Debate Over Rent Control

MY9tv.com

Updated: Tuesday, 15 May 2012, 9:45 AM EDT
Published : Tuesday, 15 May 2012, 9:45 AM EDT

Brenda Flanagan, Staff Reporter, MY9TV.COM

MY9TV.COM – The fight over rent-stabilized apartments in New York City has gone all the way to the nation’s highest court.

Tenents who have spent most of their lives in these apartments say they can not afford to move out.
While landlords say they feel victimized.
Brenda Flanagan has more on the fight that seems to have no end.

Thomas Lake likes living with his grandmother in a rent-stabilized apartment on the Upper West Side. The river view from some apartments in his building takes your breath away.  He tells us, “This is a really nice place. I grew up here. I was born here. So I plan to stay.” Continue reading

High Court Denies Certiorari in Rent Stabilization Case

By Brendan Pierson Contact All Articles

New York Law Journal

April 24, 2012

 

The U.S. Supreme Court announced on April 23 that it will not hear a lawsuit challenging the constitutionality of New York City’s rent-stabilization law.

The case, Harmon v. Kimmel, 11-496, was filed against the city in 2008 by James Harmon and his wife, Jeanne. The couple owns an Upper West Side brownstone with six apartments, of which three are rent stabilized. The Harmons argued that the 1969 rent-stabilization law, intended to respond to a housing shortage, was an unconstitutional taking of their property.

Southern District Judge Barbara Jones (See Profile) dismissed the case in February 2010, and Judges Amalya Kearse (See Profile), Robert Sack (See Profile) and Robert Katzmann (See Profile) of the U.S. Court of Appeals for the Second Circuit affirmed the dismissal in March 2011. The Supreme Court’s refusal to hear an appeal marks the end of the case.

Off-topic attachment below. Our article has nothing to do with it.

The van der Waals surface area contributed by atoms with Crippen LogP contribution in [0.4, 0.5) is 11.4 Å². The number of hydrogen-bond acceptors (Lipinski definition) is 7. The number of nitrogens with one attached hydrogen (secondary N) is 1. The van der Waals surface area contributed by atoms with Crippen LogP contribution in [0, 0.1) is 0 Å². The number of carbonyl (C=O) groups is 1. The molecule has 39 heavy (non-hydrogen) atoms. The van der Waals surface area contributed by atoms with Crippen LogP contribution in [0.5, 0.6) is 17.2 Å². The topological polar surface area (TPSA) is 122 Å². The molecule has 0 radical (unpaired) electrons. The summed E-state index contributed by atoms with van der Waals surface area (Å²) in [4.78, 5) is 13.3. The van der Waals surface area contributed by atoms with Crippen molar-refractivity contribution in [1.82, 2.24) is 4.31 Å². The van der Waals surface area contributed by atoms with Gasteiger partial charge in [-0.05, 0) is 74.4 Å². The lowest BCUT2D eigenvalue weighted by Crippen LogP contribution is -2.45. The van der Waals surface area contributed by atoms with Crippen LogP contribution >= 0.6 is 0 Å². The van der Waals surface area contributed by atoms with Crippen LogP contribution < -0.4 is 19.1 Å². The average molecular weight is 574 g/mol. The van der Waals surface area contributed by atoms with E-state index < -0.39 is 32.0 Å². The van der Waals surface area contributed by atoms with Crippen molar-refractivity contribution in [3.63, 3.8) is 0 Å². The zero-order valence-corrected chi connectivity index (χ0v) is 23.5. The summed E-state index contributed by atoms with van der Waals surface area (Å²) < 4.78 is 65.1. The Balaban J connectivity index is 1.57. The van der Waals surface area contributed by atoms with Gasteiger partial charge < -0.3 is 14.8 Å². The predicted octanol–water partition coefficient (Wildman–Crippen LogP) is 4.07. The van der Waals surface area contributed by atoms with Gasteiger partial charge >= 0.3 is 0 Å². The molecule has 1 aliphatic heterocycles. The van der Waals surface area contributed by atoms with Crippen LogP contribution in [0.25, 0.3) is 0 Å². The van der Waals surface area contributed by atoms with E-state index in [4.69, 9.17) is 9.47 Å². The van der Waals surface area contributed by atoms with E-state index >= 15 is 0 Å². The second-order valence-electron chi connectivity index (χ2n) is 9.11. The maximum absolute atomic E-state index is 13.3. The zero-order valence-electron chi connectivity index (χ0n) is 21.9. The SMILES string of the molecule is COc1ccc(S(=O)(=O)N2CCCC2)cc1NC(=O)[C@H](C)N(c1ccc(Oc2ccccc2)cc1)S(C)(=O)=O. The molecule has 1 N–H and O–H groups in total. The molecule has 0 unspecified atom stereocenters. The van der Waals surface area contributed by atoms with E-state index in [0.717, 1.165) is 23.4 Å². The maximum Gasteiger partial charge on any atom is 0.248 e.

“We are pleased that the Supreme Court will allow the existing court rulings dismissing this case to stand,” Alan Krams, senior counsel in the Appeals Division of the Corporation Counsel’s office, said in a press release. “Rent regulation in New York City has a long history, and the Court properly left it to elected state and city officials to decide its future.”

James Harmon said in an e-mail that the Harmon family was disappointed in the court’s denial of cert. “We still believe that the Constitution does not allow the government to force us to take strangers into our home at our expense for life. Even our grandchildren have been barred from living with us. That is not our America.”

“We are deeply disappointed that the United States Supreme Court did not accept what we believe to be relevant and legitimate property rights concerns of all New York City rent-regulated property owners, who have endured 70 years of rent regulation in one form or another,” Joseph Strasburg, president of the Rent Stabilization Association, which filed an amicus brief on the Harmons’ side, said in a press release.

 

Source: New York Law Journal.

NYC Rent Control: US Supreme Court Won’t Hear Harmon V. Kimmel